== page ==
Below is a summary of 2018/2019 OQBN sales, locations and corresponding weaning dates.

Sale Date         Location                               Weaning Date

                        Oct. 25            Woodward                              Sep. 10

                        Nov. 6             OKC West, El Reno                   Sep. 22

                        Nov. 7             Cherokee                                 Sep. 23

                        Nov. 13           McAlester                               Sep. 29

                        Nov. 17           Blackwell                                Oct. 3

                        Nov. 29           Woodward                              Oct. 15

                        Dec. 4              OKC West, El Reno               Oct. 20

                        Feb. 19            McAlester                               Jan. 5

                        Apr. 16            McAlester                               Mar. 2

                        Jun. 11             McAlester                               Apr. 27

   

 Feeding weaned calves during a pre-conditioning program

Spring born calves have already been, or soon will be weaned to meet the 45-day requirement for value-added calf sales. A minimum of a 45-day weaning period is recommended to maximize the benefits of pre-conditioning. See the list of sale dates and appropriate weaning dates in the previous article. A balanced nutrition program during this period is critical to ensure profitability for the cow/calf producer and maximum immune system function during the stressful weaning period and later production phases.

Calves targeted for a VAC-45 sale (i.e. Oklahoma Quality Beef Network) should gain 1.5 to 2 pounds per head per day from weaning to marketing to greatly enhance the likelihood of profitability of the pre-conditioning program. Research has repeatedly shown that calves that begin eating soon after shipping or weaning will have reduced health issues and certainly gain weight more quickly and consistently. Low stress “fenceline weaning” has been shown to help calves start to eat sooner and begin weight gain more quickly than calves that are weaned away from the cows.

Providing a high quality ration that meets the nutritional needs of the young calves can be accomplished in a number of ways. Producers should download a copy of the Oklahoma Cooperative Extension Fact sheet ANSI-3031 to obtain several rations to be mixed for weaned calves. Rations are available for very young, lightweight calves as well as for 7 to 8 month old traditional 400 – 600 pound weaned calves. Some rations will include by-product feeds such as wheat-mids and dried corn distillers’ grains if these are available at a competitive price. The Fact sheet will also discuss other management tips for early weaning, traditional weaning, and receiving shipped-in stocker calves. The URL for this important fact sheet is http://pods.dasnr.okstate.edu/docushare/dsweb/Get/Document-1957/ANSI-3031web.pdf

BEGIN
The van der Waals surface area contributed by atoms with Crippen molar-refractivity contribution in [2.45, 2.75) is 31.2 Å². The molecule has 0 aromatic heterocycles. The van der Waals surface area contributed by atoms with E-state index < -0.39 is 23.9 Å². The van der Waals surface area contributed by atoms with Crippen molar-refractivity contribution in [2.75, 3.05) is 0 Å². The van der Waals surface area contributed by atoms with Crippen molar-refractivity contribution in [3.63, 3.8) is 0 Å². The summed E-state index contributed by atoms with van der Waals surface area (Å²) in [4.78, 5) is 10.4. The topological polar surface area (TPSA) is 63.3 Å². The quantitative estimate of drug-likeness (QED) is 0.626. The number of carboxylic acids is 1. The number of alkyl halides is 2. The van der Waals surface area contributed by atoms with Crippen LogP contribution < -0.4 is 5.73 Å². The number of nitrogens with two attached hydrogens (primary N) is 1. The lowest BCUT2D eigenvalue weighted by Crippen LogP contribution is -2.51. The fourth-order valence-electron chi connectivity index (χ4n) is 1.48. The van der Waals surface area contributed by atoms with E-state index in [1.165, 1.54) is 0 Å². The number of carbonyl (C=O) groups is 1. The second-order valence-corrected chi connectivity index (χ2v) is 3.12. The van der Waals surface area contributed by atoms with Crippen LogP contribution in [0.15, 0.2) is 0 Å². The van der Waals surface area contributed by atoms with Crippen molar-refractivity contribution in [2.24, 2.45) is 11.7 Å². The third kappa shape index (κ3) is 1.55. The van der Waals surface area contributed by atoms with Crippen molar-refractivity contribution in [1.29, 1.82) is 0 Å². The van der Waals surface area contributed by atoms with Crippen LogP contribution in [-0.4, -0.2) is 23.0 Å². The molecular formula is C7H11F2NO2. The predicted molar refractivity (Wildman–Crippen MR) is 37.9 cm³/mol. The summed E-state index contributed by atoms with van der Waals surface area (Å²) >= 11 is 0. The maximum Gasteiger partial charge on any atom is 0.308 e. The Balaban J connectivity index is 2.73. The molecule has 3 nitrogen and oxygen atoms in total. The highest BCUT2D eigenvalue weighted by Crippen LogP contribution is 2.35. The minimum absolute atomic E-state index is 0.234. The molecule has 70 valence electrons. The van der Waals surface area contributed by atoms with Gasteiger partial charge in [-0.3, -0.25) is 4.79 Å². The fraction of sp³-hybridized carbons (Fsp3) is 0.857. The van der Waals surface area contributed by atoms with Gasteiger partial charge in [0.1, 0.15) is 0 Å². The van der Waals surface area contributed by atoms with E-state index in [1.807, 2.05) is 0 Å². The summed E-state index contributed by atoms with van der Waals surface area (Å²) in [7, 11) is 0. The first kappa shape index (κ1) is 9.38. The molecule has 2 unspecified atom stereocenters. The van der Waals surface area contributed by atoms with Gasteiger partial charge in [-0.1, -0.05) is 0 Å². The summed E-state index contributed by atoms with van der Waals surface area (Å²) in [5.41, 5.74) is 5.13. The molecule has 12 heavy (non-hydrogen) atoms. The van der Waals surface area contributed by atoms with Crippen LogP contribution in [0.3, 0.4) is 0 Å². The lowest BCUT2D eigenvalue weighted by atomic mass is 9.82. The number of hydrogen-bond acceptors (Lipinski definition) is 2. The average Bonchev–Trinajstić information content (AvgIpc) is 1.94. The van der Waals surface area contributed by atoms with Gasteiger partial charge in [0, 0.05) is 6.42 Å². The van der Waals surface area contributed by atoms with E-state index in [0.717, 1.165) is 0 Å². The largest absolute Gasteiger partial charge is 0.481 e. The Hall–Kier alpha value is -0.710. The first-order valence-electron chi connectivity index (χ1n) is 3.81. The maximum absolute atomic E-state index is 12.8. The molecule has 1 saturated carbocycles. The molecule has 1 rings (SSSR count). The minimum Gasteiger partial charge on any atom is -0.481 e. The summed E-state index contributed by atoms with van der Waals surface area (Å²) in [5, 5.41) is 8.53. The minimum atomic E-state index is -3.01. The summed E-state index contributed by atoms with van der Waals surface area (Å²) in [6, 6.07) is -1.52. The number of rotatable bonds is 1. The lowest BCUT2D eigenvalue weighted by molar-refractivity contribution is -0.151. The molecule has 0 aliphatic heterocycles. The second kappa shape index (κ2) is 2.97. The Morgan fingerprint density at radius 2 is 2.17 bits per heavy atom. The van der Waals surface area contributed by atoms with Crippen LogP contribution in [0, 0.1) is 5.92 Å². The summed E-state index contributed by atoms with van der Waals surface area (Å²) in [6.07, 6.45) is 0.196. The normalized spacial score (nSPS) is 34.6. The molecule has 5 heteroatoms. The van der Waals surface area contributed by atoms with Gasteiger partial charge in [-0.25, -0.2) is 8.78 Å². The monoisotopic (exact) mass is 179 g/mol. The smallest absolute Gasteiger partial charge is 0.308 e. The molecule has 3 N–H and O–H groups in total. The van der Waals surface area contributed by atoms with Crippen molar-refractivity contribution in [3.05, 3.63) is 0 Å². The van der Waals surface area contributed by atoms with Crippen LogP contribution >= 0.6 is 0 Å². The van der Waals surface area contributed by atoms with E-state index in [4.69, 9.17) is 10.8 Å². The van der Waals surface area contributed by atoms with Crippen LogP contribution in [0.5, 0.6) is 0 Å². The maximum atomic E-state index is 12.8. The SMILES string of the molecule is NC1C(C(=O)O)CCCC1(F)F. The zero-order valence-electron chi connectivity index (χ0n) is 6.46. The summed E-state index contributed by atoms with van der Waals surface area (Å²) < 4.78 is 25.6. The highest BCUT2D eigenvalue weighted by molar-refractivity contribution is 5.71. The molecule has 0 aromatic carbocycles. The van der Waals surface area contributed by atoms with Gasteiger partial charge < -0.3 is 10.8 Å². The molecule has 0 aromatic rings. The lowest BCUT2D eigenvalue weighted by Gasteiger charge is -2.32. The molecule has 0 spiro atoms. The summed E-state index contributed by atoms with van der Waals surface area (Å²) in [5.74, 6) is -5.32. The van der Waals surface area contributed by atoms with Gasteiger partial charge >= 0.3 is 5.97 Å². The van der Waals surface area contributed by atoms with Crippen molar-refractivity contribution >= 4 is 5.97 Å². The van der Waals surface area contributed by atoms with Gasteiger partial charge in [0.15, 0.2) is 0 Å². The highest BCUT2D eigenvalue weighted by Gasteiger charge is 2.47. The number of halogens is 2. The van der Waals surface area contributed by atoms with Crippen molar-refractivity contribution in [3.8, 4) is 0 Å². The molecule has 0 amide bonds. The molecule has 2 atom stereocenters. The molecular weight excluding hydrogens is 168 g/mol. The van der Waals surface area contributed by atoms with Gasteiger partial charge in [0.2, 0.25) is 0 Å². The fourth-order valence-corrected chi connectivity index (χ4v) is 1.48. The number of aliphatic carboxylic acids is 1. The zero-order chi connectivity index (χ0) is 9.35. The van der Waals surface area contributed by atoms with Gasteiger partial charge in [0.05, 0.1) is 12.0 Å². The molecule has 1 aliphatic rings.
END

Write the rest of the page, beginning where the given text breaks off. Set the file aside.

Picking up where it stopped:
Armyworm Control Measures . . .

Well, we are deep into a Fall armyworm infestation that may be 3-4 times, or more, worse than I have ever seen. Established control thresholds are 2-3 caterpillars per foot of row in newly emergent small grains and 3-4 caterpillars in established pastures, such as Bermuda or small grains fields. I am seeing 15-20 caterpillars per square foot in many places! Many of you have already sprayed, but do not rest easy thinking this is the last you will have to worry about them.

Depending on when we get our first frost, there could be one or two more generations of these pests before Mother Nature provides some relief. Our average first frost is November 10, and given how the law of averages works it could be two weeks earlier or two weeks later in a given year. One complete life cycle of the Fall armyworm takes 2-3 weeks, about 10-14 days as feeding caterpillar, 8-9 days in the pupal stage, and 1-3 days as egg-laying adult moths. Once new eggs are lain, new caterpillars hatch about 3 days later to begin the feeding cycle again. So, if our first frost occurs near the November 10th average date, we could see at least one and possibly two more cycles. If we have a late frost, we could see three more generations.

 The decision to spray should be based on the cost of control versus the value of the forage in question. If the loss of the forage means a substantially increased reliance on feed and hay this winter or replanting small grains fields, then control is likely an economically feasible option. Beyond that, the choice of a control product labeled for Fall armyworm control is largely driven by the cost of application and availability.